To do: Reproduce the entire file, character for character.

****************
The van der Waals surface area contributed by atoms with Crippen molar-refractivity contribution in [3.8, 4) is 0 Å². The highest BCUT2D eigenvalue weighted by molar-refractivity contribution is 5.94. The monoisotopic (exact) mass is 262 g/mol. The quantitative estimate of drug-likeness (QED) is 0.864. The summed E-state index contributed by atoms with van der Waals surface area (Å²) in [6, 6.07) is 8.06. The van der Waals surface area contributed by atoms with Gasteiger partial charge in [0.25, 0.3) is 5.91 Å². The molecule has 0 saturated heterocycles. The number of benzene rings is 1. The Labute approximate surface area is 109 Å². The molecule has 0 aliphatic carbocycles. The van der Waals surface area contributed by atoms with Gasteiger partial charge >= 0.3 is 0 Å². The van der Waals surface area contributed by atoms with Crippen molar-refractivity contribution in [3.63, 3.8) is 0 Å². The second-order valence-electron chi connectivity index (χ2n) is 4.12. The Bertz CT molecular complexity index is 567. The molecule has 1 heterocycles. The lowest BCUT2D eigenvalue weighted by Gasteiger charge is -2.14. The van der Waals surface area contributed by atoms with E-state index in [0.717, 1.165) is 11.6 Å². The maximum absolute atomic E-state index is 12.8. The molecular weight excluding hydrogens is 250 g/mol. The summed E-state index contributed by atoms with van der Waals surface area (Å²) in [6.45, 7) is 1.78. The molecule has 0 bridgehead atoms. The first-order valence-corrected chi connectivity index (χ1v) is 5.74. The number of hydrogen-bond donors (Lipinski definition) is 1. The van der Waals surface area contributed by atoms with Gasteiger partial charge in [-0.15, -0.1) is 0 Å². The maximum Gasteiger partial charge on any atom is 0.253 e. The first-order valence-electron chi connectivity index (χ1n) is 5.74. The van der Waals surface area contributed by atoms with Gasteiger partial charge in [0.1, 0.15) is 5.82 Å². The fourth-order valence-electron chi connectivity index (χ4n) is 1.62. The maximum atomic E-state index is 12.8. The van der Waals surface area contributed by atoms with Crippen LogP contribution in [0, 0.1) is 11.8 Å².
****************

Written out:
The van der Waals surface area contributed by atoms with Crippen molar-refractivity contribution in [3.8, 4) is 0 Å². The highest BCUT2D eigenvalue weighted by molar-refractivity contribution is 5.94. The monoisotopic (exact) mass is 262 g/mol. The quantitative estimate of drug-likeness (QED) is 0.864. The summed E-state index contributed by atoms with van der Waals surface area (Å²) in [6, 6.07) is 8.06. The van der Waals surface area contributed by atoms with Gasteiger partial charge in [0.25, 0.3) is 5.91 Å². The molecule has 0 saturated heterocycles. The number of benzene rings is 1. The Labute approximate surface area is 109 Å². The molecule has 0 aliphatic carbocycles. The van der Waals surface area contributed by atoms with Gasteiger partial charge >= 0.3 is 0 Å². The van der Waals surface area contributed by atoms with Crippen molar-refractivity contribution in [3.63, 3.8) is 0 Å². The second-order valence-electron chi connectivity index (χ2n) is 4.12. The Bertz CT molecular complexity index is 567. The molecule has 1 heterocycles. The lowest BCUT2D eigenvalue weighted by Gasteiger charge is -2.14. The van der Waals surface area contributed by atoms with E-state index in [0.717, 1.165) is 11.6 Å². The maximum absolute atomic E-state index is 12.8. The molecular weight excluding hydrogens is 250 g/mol. The summed E-state index contributed by atoms with van der Waals surface area (Å²) in [6.45, 7) is 1.78. The molecule has 0 bridgehead atoms. The first-order valence-corrected chi connectivity index (χ1v) is 5.74. The number of hydrogen-bond donors (Lipinski definition) is 1. The van der Waals surface area contributed by atoms with Gasteiger partial charge in [-0.15, -0.1) is 0 Å². The maximum Gasteiger partial charge on any atom is 0.253 e. The first-order valence-electron chi connectivity index (χ1n) is 5.74. The van der Waals surface area contributed by atoms with Gasteiger partial charge in [0.1, 0.15) is 5.82 Å². The fourth-order valence-electron chi connectivity index (χ4n) is 1.62. The maximum atomic E-state index is 12.8. The van der Waals surface area contributed by atoms with Crippen LogP contribution in [0, 0.1) is 11.8 Å².